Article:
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How to get up and running with AWS CLI on macOS

This article was also published on razcodes.dev

While you can do all the things you need in AWS using the console, the AWS CLI offers a convenient way to control your environment from the terminal as well as to create simple or complex automations through scripts.

Get credentials

The first thing that you will need to be able to issue commands is a set of security credentials, that is an Access Key ID and a Secret Access Key. You can do that by using the AWS console.

  • login to your account
  • Services -> IAM
  • Users
  • Add user
  • Give it a username (this is more for you, it will not be used ex: service)
  • Select Programmatic access then click Next
  • Attach exiting policies
  • For this demo I selected AdministratorAccess
  • Next add tags if you want
  • Next Review your choices
  • Create user

Once you clicked on Create user, you will be given the option to download a .csv file with the credentials or you can copy them from this screen for later use and maybe keep them in a password manager. Please keep in mind that this will be the one and only time you will see the Secret access key in the console, so make sure you save it somewhere safe.

Install the CLI

The easiest way to install the CLI on a Mac is by using Homebrew. If you don't have it installed already you can do so by following the instructions on their website, which say that you need to paste this following command in your terminal.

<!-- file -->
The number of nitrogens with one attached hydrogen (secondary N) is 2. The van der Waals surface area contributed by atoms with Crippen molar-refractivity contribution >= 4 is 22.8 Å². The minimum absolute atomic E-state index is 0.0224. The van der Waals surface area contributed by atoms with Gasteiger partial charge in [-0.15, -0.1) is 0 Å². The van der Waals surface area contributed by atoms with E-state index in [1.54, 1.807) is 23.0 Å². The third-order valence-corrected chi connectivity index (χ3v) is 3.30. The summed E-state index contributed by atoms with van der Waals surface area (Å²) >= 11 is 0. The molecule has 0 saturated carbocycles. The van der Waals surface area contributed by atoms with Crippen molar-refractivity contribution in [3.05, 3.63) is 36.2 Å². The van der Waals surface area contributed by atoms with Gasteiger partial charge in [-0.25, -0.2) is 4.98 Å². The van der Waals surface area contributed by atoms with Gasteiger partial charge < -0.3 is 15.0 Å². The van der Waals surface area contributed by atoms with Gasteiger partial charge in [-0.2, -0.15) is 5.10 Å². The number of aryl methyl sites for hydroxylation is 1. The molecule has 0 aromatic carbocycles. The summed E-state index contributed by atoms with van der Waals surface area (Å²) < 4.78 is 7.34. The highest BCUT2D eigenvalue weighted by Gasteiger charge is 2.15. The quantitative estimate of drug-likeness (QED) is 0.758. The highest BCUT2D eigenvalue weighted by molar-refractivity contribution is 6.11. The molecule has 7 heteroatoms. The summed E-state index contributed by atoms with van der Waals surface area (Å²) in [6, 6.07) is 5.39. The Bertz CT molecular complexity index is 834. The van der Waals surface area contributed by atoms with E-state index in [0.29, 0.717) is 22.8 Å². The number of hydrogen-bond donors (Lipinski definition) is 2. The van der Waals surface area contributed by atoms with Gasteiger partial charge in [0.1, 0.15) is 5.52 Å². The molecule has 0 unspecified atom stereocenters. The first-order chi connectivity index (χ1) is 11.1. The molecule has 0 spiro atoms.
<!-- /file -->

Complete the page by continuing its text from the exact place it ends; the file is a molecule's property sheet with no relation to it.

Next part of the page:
/bin/bash -c "$(curl -fsSL https://raw.githubusercontent.com/Homebrew/install/master/install.sh)"

Once you have Homebrew installed, simply issue the following command in your terminal to install the AWS CLI.

brew install awscli

This will install awscli version 2 at the time of writing this article.

Configure the CLI with your credentials

Now you need to tell the CLI what credentials to use to it can access your AWS account.

aws configure
  • paste your AWS Access Key ID
  • paste your AWS Secret Access Key
  • fill in your default region (ex: us-east-1)
  • default output can be json, yaml, text, table (I chose json)

Issue commands and get help

Now you can issue commands. For example to see a list of all your s3 buckets you would type:

aws s3 ls

To get general help from the CLI:

aws help

To get help for a specific command, so you know how to use it, issue the command followed by help. For example, to get help on using the CLI with S3:

aws s3 help

Named Profiles (optional)

When you configured your credentials above, this created a folder in your home directory called .aws as well as 2 files in that folder, credentials and config. These files can be used to configure additional profiles, either for different users in the same account, with different permissions, or as I use them, for different AWS accounts.

Let's say you want to add another user profile. You would first edit the credentials file.

vim ~/.aws/credentials

Under your default account you add the following lines, replacing the username and the credentials with yours.

[username]
aws_access_key_id=<your_access_key_id>
aws_secret_access_key=<your_secret_access_key>

Next edit the config file.

vim ~/.aws/config

Add your new profile information under the existing one, making sure the username matches the one in your credentials file.

[profile username]
region=us-east-1
output=json

Finally, you can use your new profile by issuing the following command in the terminal.

export AWS_PROFILE=username

From this point, every aws command will use this profile's credentials.

To read more about the AWS CLI and all the options you can visit this link.

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